Adrian Rain is a Two-Spirit artist from the Cree nation of Mistissini, Quebec. Born into T'exelc and raised on Sto:lo territory, Adrian cherishes our BC ecosystem and advocates for the environment from Horsefly River to the Burrard Inlet. He has followed in his grandmother's footsteps in beading, and been taught by Anishnaabe and Musqueam elders in ribbon dress sewing and hand drum making. His project highlights the importance of protecting Our Water from pollution and greed.
My philosophy and W̱SÁNEĆ teachings iterate that everything is connected. This painting portrays that idea: that all aspects of nature are reliant on one another. Orcas are a notable animal on the west coast of Canada and the resident killer whales off the shores of Vancouver Island are in decline. This is due to noise pollution, lack of food (salmon decline from overfishing and pollution), and many other factors that are direct impacts of climate change.
This design is representative of the dependence of each natural entity of this coastal system. A salmon is within an orca surrounded by native plants because the orcas are not only dependent on the salmon but the orca and salmon are both dependent on healthy land. When eagles, bears, and other animals eat the salmon, nourishment is added to the soil through digestion and these nutrients transport back to the waterways through runoff. This showcases the connectivity the land has with the water. On the flip side, land pollutants can leak into streams, rivers, and other bodies of water and this causes negative impacts to the health of the salmon, causing negative impacts to the orca. If one thing is out of whack then the whole ecosystem becomes unbalanced and therefore will suffer.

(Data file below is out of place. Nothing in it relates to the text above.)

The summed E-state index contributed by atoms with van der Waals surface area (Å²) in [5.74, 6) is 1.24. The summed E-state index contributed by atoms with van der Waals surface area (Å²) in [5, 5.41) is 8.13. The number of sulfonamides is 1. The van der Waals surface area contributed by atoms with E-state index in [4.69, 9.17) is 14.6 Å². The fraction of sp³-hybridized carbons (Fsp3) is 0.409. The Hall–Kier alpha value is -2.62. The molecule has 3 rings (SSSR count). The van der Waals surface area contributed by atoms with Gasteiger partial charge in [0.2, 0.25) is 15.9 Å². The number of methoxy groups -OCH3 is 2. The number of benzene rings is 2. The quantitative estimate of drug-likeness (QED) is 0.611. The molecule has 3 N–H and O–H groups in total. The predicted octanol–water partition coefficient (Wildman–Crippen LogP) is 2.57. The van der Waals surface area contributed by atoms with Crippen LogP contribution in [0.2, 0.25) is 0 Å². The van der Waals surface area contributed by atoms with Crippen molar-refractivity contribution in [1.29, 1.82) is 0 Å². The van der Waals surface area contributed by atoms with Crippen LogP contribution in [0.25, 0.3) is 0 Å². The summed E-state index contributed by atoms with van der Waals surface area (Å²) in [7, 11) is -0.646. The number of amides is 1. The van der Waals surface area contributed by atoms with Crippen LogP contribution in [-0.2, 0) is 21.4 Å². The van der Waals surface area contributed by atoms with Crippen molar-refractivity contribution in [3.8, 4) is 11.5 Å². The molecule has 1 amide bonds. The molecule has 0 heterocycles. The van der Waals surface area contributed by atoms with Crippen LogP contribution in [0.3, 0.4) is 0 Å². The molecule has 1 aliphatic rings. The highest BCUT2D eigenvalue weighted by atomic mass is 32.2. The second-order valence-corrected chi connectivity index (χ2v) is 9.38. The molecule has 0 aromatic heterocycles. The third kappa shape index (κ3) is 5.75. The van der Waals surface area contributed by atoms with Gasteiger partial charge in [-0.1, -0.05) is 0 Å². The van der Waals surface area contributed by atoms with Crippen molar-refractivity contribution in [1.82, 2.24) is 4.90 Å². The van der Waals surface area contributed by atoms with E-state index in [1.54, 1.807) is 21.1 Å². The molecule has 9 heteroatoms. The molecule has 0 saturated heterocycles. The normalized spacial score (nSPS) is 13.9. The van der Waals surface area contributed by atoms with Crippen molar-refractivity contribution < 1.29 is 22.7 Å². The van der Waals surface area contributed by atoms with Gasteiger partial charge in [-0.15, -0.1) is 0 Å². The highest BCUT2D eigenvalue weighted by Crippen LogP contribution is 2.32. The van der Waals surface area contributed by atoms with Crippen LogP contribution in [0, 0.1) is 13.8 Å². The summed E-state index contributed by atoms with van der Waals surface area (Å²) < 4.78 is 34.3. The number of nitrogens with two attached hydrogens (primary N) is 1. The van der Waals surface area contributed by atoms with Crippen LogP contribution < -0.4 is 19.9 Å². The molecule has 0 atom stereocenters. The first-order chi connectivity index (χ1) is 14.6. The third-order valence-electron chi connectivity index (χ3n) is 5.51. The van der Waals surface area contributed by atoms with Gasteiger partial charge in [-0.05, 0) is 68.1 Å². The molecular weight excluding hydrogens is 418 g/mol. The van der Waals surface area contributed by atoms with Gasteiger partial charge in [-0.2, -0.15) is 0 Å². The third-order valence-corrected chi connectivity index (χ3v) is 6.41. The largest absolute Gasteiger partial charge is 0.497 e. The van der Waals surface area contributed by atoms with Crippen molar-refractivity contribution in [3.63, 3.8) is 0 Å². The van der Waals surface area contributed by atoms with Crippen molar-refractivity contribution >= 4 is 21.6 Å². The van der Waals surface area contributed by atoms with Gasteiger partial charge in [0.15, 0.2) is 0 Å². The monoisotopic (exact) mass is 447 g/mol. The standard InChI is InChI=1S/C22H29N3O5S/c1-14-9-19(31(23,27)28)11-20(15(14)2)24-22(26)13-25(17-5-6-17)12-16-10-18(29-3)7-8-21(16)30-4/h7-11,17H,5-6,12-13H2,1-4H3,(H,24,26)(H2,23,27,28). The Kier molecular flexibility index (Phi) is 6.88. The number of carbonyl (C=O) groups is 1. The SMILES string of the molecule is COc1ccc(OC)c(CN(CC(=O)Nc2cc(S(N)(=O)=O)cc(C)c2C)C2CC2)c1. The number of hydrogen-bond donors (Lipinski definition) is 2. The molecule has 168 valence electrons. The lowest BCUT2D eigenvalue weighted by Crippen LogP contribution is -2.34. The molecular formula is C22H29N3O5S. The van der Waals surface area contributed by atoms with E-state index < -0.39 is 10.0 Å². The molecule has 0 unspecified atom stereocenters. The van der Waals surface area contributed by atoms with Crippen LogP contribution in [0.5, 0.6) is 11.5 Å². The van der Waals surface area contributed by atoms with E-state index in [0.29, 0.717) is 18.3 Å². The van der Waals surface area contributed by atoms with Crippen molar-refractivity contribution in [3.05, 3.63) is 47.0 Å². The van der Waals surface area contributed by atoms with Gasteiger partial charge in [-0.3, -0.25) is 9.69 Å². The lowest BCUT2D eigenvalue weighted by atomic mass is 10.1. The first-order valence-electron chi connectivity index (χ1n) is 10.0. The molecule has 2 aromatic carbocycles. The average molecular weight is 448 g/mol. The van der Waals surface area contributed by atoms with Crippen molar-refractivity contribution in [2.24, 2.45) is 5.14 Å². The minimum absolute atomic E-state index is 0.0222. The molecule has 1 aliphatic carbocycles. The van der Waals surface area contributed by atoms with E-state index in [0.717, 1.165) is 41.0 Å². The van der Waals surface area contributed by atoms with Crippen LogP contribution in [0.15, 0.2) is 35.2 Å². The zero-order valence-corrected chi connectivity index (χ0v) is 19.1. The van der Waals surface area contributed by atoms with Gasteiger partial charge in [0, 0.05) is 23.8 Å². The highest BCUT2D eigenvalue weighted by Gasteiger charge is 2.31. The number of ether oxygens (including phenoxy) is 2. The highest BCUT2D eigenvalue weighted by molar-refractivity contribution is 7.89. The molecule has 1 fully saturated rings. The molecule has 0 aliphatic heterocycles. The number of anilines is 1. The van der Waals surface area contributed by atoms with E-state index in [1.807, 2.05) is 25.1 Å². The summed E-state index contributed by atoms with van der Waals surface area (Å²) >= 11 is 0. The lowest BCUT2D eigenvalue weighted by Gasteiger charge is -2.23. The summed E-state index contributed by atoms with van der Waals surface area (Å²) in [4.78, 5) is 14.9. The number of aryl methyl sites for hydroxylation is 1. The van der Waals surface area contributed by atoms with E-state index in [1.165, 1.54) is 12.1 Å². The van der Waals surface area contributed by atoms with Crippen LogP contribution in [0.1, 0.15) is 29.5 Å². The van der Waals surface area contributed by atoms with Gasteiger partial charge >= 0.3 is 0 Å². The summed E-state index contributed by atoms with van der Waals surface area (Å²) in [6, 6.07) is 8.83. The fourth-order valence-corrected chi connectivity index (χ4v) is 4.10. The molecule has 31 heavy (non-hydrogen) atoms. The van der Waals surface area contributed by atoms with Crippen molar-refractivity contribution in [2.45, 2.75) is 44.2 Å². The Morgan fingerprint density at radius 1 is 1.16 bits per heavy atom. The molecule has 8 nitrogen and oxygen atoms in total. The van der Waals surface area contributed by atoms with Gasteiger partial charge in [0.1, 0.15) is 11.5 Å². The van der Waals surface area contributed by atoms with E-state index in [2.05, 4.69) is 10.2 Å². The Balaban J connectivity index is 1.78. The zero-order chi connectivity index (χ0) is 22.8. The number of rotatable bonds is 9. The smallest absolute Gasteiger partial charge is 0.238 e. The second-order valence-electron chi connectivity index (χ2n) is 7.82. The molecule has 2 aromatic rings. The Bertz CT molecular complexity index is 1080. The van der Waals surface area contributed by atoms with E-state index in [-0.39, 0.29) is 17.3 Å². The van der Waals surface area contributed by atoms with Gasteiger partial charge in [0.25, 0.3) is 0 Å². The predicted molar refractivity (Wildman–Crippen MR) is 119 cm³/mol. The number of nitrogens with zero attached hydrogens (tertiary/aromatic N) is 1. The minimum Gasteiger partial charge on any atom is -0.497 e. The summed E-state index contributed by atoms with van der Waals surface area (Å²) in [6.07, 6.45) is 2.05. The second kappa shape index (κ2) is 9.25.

The Coast Salish art form not only pays homage to my ancestors but it also establishes a sense of place and articulates where these specific animals and plants are from because the art is an expression of the landscape. Traditional pigments are made from plants and shells and the Coast Salish elements are interpretations of bones, ligaments, bark, and other natural patterns. I'm not one to visually portray climate change in a horrific way. I would rather show what is possible by creating an image that is optimistic, balanced, and beautiful.
Sarah Jim is an emerging artist from W̱SÁNEĆ. Her ancestry is mixed but her roots are in Tseycum First Nation. She has developed her skills and interests further by training at the University of Victoria and receiving a Bachelors Degree of Fine Arts. Due to her close relationship to the land, she has been making art that consists of local flora and fauna, Coast Salish elements, and dreamy landscapes.
Sarah’s intense interest and love for W̱SÁNEĆ territory has taken her down a path that allows her to interact with the natural environment by learning about the native plants of the area and working on the land through environmental restoration. These ways of learning have resulted in art that is a reflection of W̱SÁNEĆ ways of being. Her art practice consists of natural elements that are significant to the W̱SÁNEĆ territory. Sarah tries to stay true to the traditional Coast Salish artform, but adds a contemporary and individual twist to her artwork. Most recently, Sarah has been depicting botanically correct native plants and adorning them with Coast Salish elements. This establishes a sense of a place and gives them cultural significance.